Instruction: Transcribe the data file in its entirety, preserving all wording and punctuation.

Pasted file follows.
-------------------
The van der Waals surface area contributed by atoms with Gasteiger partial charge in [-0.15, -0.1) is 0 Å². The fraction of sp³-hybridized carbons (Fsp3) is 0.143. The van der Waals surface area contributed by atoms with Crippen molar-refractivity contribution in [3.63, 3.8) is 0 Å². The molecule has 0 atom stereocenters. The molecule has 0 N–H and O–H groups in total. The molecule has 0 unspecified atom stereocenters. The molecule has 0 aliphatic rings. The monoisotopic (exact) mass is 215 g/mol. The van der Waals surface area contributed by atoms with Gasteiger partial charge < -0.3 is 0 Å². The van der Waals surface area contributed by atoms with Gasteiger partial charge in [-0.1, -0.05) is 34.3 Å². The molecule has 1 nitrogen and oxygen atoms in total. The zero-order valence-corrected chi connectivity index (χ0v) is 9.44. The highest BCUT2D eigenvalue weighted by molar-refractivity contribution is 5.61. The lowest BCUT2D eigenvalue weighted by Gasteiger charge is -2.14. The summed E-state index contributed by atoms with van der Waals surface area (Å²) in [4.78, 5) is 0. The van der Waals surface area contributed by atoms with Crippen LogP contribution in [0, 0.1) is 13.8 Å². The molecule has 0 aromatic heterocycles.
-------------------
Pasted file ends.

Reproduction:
The van der Waals surface area contributed by atoms with Gasteiger partial charge in [-0.15, -0.1) is 0 Å². The fraction of sp³-hybridized carbons (Fsp3) is 0.143. The van der Waals surface area contributed by atoms with Crippen molar-refractivity contribution in [3.63, 3.8) is 0 Å². The molecule has 0 atom stereocenters. The molecule has 0 N–H and O–H groups in total. The molecule has 0 unspecified atom stereocenters. The molecule has 0 aliphatic rings. The monoisotopic (exact) mass is 215 g/mol. The van der Waals surface area contributed by atoms with Gasteiger partial charge < -0.3 is 0 Å². The van der Waals surface area contributed by atoms with Gasteiger partial charge in [-0.1, -0.05) is 34.3 Å². The molecule has 1 nitrogen and oxygen atoms in total. The zero-order valence-corrected chi connectivity index (χ0v) is 9.44. The highest BCUT2D eigenvalue weighted by molar-refractivity contribution is 5.61. The lowest BCUT2D eigenvalue weighted by Gasteiger charge is -2.14. The summed E-state index contributed by atoms with van der Waals surface area (Å²) in [4.78, 5) is 0. The van der Waals surface area contributed by atoms with Crippen LogP contribution in [0, 0.1) is 13.8 Å². The molecule has 0 aromatic heterocycles.